In many situations, a company may find reducing a part of its business strategically more useful than expanding it. The market-dilution strategy works out well when the overall benefit that a company derives from a market, either currently or potentially, is less than it could achieve elsewhere. Unsatisfactory profit performance, desire for concentration in fewer markets, lack of top management knowledge of the market, negative synergy vis-à-vis other markets that the company serves, and lack of resources to develop the market fully are other reasons for diluting market position.
There was a time when dilution of a market was considered an admission of failure. In the 1970s, however, dilution came to be accepted purely as a matter of strategy. Different ways of diluting a market include demarketing, pruning marginal markets, key account strategy, and harvesting strategy.
Demarketing, in a nutshell, is the reverse of marketing. This term became popular in the early 1970s when, as a result of the Arab oil embargo, the supply of a variety of products became short. Demarketing is the attempt to discourage customers in general or a certain class of customers in particular on either a temporary or permanent basis.
The demarketing strategy may be implemented in different ways. One way involves keeping close track of time requirements of different customers. Thus, if one customer needs the product in July and another in September, the former's order is filled first even though the latter confirmed the order first. A second way of demarketing is rationing supplies to different customers on an equitable basis. Shell Oil followed this route toward the end of 1978 when a gasoline shortage occurred. Each customer was sold a maximum of 10 gallons of gasoline at each filling. Third, recommending that customers use a substitute product temporarily is a form of demarketing. The fourth demarketing method is to divert a customer with an immediate need for a product to another customer to whom the product was recently supplied and who is unlikely to use it immediately. The company becomes an intermediary between two customers, providing supplies of the product to one customer whenever they are needed if present supplies are transferred to the customer in need.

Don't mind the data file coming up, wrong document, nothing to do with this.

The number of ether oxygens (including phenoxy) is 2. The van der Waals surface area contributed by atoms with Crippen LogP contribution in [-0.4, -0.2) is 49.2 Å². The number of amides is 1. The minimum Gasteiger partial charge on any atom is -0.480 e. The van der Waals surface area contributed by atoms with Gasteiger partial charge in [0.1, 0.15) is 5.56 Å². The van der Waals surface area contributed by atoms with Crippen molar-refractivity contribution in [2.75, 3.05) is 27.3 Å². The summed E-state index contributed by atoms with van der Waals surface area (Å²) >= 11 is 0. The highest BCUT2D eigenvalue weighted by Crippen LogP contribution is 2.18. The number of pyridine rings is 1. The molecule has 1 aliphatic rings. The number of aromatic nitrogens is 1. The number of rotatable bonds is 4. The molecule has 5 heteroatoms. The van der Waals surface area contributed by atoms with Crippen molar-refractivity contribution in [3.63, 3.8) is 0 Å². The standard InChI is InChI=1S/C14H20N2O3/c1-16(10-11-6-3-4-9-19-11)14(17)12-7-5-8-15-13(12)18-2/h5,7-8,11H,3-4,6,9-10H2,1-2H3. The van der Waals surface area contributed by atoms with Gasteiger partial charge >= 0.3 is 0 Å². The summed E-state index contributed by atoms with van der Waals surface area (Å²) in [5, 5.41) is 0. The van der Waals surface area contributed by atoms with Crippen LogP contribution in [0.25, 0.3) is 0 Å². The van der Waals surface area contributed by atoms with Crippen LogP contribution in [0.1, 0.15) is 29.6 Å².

The demarketing strategy is directed toward maintaining customer goodwill during times when customer demands cannot be adequately met. By helping customers in the different ways discussed above, the company hopes that the situation requiring demarketing is temporary and that, when conditions are normal again, customers will be inclined favorably toward the company. In the long run, the demarketing strategy should lead to increased profitability.
Pruning-of-Marginal Markets Strategy
A company must undertake a conscious search for those markets that do not provide rates of return comparable to those rates that could be attained if it were to shift its resources to other markets. These markets potentially become candidates for pruning. The pruning of marginal markets may result in a much higher growth rate for the company as a whole. Consider two markets, one providing 10 percent and the other 20 percent on original investments of $1 million. After 15 years, the first market will show an equity value of $4 million, as opposed to $16 million for the second one. Pruning can improve return on investment and growth rate by ridding the company of markets that are growing more slowly than the rest of its markets and by providing cash for investment in faster-growing, higher-return markets. Several years ago, A&P closed more than 100 stores in markets where its competitive position was weak. This pruning effort helped the company to fortify its position and to concentrate on markets where it felt strong.